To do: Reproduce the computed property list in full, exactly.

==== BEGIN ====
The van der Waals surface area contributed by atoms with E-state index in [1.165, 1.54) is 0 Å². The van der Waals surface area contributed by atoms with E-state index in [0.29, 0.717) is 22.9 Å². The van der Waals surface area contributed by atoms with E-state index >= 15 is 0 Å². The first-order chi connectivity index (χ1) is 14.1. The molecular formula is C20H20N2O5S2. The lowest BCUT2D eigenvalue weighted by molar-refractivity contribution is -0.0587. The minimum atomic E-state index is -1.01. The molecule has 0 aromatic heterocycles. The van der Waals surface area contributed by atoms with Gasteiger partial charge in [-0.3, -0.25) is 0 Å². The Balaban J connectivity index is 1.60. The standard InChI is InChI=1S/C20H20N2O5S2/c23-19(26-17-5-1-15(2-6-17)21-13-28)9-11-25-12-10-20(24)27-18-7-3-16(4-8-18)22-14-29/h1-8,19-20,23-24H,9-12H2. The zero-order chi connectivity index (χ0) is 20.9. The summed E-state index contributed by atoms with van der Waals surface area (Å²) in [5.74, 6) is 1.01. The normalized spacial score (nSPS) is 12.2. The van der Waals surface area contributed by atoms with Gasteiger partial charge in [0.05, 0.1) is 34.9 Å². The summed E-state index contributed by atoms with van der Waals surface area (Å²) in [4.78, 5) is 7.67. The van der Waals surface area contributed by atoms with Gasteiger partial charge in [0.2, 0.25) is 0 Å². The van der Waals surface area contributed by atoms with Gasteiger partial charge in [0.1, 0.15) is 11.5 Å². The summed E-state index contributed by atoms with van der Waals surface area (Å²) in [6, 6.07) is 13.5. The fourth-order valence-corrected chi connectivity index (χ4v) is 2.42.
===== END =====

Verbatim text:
The van der Waals surface area contributed by atoms with E-state index in [1.165, 1.54) is 0 Å². The van der Waals surface area contributed by atoms with E-state index in [0.29, 0.717) is 22.9 Å². The van der Waals surface area contributed by atoms with E-state index >= 15 is 0 Å². The first-order chi connectivity index (χ1) is 14.1. The molecular formula is C20H20N2O5S2. The lowest BCUT2D eigenvalue weighted by molar-refractivity contribution is -0.0587. The minimum atomic E-state index is -1.01. The molecule has 0 aromatic heterocycles. The van der Waals surface area contributed by atoms with Gasteiger partial charge in [-0.3, -0.25) is 0 Å². The Balaban J connectivity index is 1.60. The standard InChI is InChI=1S/C20H20N2O5S2/c23-19(26-17-5-1-15(2-6-17)21-13-28)9-11-25-12-10-20(24)27-18-7-3-16(4-8-18)22-14-29/h1-8,19-20,23-24H,9-12H2. The zero-order chi connectivity index (χ0) is 20.9. The summed E-state index contributed by atoms with van der Waals surface area (Å²) in [5.74, 6) is 1.01. The normalized spacial score (nSPS) is 12.2. The van der Waals surface area contributed by atoms with Gasteiger partial charge in [0.05, 0.1) is 34.9 Å². The summed E-state index contributed by atoms with van der Waals surface area (Å²) in [4.78, 5) is 7.67. The van der Waals surface area contributed by atoms with Gasteiger partial charge in [0.2, 0.25) is 0 Å². The van der Waals surface area contributed by atoms with Gasteiger partial charge in [0.1, 0.15) is 11.5 Å². The summed E-state index contributed by atoms with van der Waals surface area (Å²) in [6, 6.07) is 13.5. The fourth-order valence-corrected chi connectivity index (χ4v) is 2.42.